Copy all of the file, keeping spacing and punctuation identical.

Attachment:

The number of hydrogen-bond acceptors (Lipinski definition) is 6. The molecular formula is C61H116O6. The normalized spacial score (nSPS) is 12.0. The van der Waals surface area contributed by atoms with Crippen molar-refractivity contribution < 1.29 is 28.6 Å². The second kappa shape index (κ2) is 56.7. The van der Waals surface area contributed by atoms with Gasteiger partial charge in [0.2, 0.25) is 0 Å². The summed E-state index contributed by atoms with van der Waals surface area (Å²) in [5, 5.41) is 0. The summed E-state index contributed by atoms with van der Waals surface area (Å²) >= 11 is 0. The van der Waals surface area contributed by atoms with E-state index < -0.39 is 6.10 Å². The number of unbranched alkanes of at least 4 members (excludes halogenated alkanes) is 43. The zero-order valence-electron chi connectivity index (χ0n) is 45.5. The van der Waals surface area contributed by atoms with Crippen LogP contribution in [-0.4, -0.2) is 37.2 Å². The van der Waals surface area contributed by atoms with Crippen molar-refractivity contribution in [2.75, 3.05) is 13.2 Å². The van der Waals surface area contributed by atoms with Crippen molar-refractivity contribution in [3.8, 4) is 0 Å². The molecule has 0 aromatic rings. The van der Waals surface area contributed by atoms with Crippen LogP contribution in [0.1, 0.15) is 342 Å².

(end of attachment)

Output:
The number of hydrogen-bond acceptors (Lipinski definition) is 6. The molecular formula is C61H116O6. The normalized spacial score (nSPS) is 12.0. The van der Waals surface area contributed by atoms with Crippen molar-refractivity contribution < 1.29 is 28.6 Å². The second kappa shape index (κ2) is 56.7. The van der Waals surface area contributed by atoms with Gasteiger partial charge in [0.2, 0.25) is 0 Å². The summed E-state index contributed by atoms with van der Waals surface area (Å²) in [5, 5.41) is 0. The summed E-state index contributed by atoms with van der Waals surface area (Å²) >= 11 is 0. The van der Waals surface area contributed by atoms with E-state index < -0.39 is 6.10 Å². The number of unbranched alkanes of at least 4 members (excludes halogenated alkanes) is 43. The zero-order valence-electron chi connectivity index (χ0n) is 45.5. The van der Waals surface area contributed by atoms with Crippen LogP contribution in [-0.4, -0.2) is 37.2 Å². The van der Waals surface area contributed by atoms with Crippen molar-refractivity contribution in [2.75, 3.05) is 13.2 Å². The van der Waals surface area contributed by atoms with Crippen molar-refractivity contribution in [3.8, 4) is 0 Å². The molecule has 0 aromatic rings. The van der Waals surface area contributed by atoms with Crippen LogP contribution in [0.1, 0.15) is 342 Å².